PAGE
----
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An example of how the risk/benefit is shared among stakeholders.  Retrieved from

Quality benchmarking is a common requirement among public and private sector ACOs as an evaluation of the quality of care a provider or healthcare system provides and this equates to the level of reimbursement they receive. (6) Thus telehealth (and it’s reimbursement rate) has become a hot topic throughout these ACOs because of the efficiency of care and great outcomes it has shown to provide.

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The benefit (and purpose) of being a part of an ACO is the cost-sharing. Cost-sharing allows small, independently owned clinics to attain the benefits of offering telehealth services without the unreachable price tag that comes along with starting up the program. (4)  An example of this is the Midwest Health Coalition ACO, which is made up of more than 900 independent healthcare providers across Nebraska and Iowa (5).

Funding the start-up of telehealth programs may not be the primary barrier for larger organizations. Large organizations are often driven by other factors such as decreasing readmission rates and improving the outcomes of care. These, and other, driving forces led to Nebraska Medicine and Methodist Health Systems to join together forming the Nebraska Health Network, an accountable care alliance. (7)

While there are many other ACOs, I want to mention one last ACO partnership that represents shared risk, responsibility, and reward. The Aetna Whole Health – CHI Health Accountable Care Network is an example of a commercial, product-based ACO that offers business owners/employers in Nebraska and Iowa a healthcare model that creates a savings of up to 15% by improving the health outcomes of their employees. (1) This ACO focuses on creating and utilizing innovative products and services in order to improve the use of healthcare screenings, improve primary care services, and avoid hospitalizations – telehealth is an important tool in meeting these goals.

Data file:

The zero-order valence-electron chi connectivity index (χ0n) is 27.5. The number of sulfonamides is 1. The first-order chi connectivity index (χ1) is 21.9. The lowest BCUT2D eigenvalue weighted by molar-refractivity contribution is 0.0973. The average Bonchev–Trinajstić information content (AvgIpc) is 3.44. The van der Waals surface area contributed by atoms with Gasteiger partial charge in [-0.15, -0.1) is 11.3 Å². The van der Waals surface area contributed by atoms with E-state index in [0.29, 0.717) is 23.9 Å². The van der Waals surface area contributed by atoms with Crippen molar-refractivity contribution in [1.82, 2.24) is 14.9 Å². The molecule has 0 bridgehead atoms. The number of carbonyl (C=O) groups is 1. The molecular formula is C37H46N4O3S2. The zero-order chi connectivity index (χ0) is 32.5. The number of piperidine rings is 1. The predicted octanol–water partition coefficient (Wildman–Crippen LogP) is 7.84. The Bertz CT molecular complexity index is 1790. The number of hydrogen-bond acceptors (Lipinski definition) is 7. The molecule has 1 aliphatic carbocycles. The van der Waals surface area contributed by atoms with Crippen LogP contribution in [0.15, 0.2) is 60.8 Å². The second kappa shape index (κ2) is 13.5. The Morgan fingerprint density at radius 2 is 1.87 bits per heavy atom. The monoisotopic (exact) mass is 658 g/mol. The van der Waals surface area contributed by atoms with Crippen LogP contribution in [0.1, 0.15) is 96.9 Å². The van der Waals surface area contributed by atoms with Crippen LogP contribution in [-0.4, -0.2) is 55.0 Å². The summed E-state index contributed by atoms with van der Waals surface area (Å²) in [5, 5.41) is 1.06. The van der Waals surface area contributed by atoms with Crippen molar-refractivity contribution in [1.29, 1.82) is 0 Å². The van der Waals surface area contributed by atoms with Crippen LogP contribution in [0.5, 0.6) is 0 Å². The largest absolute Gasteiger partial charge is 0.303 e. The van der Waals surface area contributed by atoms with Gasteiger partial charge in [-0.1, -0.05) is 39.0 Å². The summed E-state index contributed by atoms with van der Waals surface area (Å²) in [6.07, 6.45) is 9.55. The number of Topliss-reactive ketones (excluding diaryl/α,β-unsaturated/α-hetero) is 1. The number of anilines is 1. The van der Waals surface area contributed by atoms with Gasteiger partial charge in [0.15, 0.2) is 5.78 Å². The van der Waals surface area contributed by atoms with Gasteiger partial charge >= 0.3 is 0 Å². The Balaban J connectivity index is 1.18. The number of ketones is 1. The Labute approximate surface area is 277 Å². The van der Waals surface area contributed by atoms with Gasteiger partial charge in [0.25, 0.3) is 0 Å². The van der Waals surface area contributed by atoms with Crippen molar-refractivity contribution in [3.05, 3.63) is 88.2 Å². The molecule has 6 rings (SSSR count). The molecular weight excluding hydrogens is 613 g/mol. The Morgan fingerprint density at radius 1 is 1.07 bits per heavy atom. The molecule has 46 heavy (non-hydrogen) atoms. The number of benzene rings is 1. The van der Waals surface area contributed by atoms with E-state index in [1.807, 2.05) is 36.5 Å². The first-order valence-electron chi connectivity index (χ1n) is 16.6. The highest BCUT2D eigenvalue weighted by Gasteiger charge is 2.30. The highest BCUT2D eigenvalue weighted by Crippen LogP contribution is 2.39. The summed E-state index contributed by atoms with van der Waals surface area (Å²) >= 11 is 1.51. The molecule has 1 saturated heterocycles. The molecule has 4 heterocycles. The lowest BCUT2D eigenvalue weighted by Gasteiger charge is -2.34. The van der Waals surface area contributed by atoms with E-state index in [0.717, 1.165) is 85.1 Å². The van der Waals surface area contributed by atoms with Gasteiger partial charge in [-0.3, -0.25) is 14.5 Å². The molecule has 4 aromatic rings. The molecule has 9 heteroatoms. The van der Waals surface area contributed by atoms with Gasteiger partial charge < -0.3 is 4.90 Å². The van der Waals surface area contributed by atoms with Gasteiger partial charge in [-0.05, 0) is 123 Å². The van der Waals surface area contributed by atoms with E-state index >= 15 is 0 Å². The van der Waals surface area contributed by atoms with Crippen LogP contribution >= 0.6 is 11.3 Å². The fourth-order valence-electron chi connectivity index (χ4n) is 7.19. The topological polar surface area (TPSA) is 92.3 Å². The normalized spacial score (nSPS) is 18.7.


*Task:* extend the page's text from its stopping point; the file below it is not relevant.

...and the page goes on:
Private sector innovations are of great importance. While many view CMS as the leader in changing healthcare, they struggle to lead in an avenue that doesn’t have sufficient existing data that proves it’s success. Medicare relies on the private sector for trial and error from which they can then base their models of care on. (2)


  1. Aetna. (2015). Aetna and CHI health create Nebraska’s first product-based accountable care organization. Retrieved from
  2. Evans, M. (2015). Headed for risk: Health systems sign private-sector ACO deals that may lead to capitation. Modern Healthcare. Retrieved from
  3. Hyatt, A. (2014). Three ways telehealth drives revenue for ACOs. American Well. Retrieved from
  4. Lacktman, N. (2015). Telehealth reimbursement under the microscope. Retrieved from,1
  5. Midwest Independent Physicians Practice Association (MIPPA) ACO. (2016). Independent physicians working for you. Retrieved from
  6. Muhlestein, D. (2013). Continued growth of public and private accountable care organizations. Health Affairs Blog. Retrieved from
  7. Nebraska Health Network. (n.d.). Nebraska health network: Led by the physicians and health systems of your community. Retrieved from
  8. Nebraska Legislature. (2013). Legislative bill 556. Retrieved from